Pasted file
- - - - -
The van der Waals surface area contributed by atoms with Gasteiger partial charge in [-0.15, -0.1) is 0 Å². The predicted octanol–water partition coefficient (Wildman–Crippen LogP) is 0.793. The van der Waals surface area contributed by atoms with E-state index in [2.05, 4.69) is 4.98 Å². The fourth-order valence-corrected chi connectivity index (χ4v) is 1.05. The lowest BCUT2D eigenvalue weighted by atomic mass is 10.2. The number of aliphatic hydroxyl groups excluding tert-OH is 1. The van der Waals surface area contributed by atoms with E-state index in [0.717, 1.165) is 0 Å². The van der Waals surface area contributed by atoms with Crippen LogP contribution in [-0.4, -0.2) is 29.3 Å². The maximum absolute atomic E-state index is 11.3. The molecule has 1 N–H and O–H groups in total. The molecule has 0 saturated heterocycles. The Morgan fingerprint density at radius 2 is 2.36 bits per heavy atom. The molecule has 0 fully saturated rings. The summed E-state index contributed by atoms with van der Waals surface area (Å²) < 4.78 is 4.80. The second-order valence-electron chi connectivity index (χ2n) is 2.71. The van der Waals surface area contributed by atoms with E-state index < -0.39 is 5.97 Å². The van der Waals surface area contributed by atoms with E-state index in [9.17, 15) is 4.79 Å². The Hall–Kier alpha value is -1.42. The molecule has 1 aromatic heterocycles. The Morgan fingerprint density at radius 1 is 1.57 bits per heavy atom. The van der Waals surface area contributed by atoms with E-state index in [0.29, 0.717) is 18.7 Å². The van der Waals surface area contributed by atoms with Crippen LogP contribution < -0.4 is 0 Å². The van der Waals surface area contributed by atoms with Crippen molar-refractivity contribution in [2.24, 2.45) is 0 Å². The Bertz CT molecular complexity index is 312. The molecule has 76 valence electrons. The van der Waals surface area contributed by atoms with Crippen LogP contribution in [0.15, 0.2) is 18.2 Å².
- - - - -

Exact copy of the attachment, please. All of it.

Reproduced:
The van der Waals surface area contributed by atoms with Gasteiger partial charge in [-0.15, -0.1) is 0 Å². The predicted octanol–water partition coefficient (Wildman–Crippen LogP) is 0.793. The van der Waals surface area contributed by atoms with E-state index in [2.05, 4.69) is 4.98 Å². The fourth-order valence-corrected chi connectivity index (χ4v) is 1.05. The lowest BCUT2D eigenvalue weighted by atomic mass is 10.2. The number of aliphatic hydroxyl groups excluding tert-OH is 1. The van der Waals surface area contributed by atoms with E-state index in [0.717, 1.165) is 0 Å². The van der Waals surface area contributed by atoms with Crippen LogP contribution in [-0.4, -0.2) is 29.3 Å². The maximum absolute atomic E-state index is 11.3. The molecule has 1 N–H and O–H groups in total. The molecule has 0 saturated heterocycles. The Morgan fingerprint density at radius 2 is 2.36 bits per heavy atom. The molecule has 0 fully saturated rings. The summed E-state index contributed by atoms with van der Waals surface area (Å²) < 4.78 is 4.80. The second-order valence-electron chi connectivity index (χ2n) is 2.71. The van der Waals surface area contributed by atoms with E-state index < -0.39 is 5.97 Å². The van der Waals surface area contributed by atoms with E-state index in [9.17, 15) is 4.79 Å². The Hall–Kier alpha value is -1.42. The molecule has 1 aromatic heterocycles. The Morgan fingerprint density at radius 1 is 1.57 bits per heavy atom. The van der Waals surface area contributed by atoms with E-state index in [0.29, 0.717) is 18.7 Å². The van der Waals surface area contributed by atoms with Crippen LogP contribution < -0.4 is 0 Å². The van der Waals surface area contributed by atoms with Crippen molar-refractivity contribution in [2.24, 2.45) is 0 Å². The Bertz CT molecular complexity index is 312. The molecule has 76 valence electrons. The van der Waals surface area contributed by atoms with Crippen LogP contribution in [0.15, 0.2) is 18.2 Å².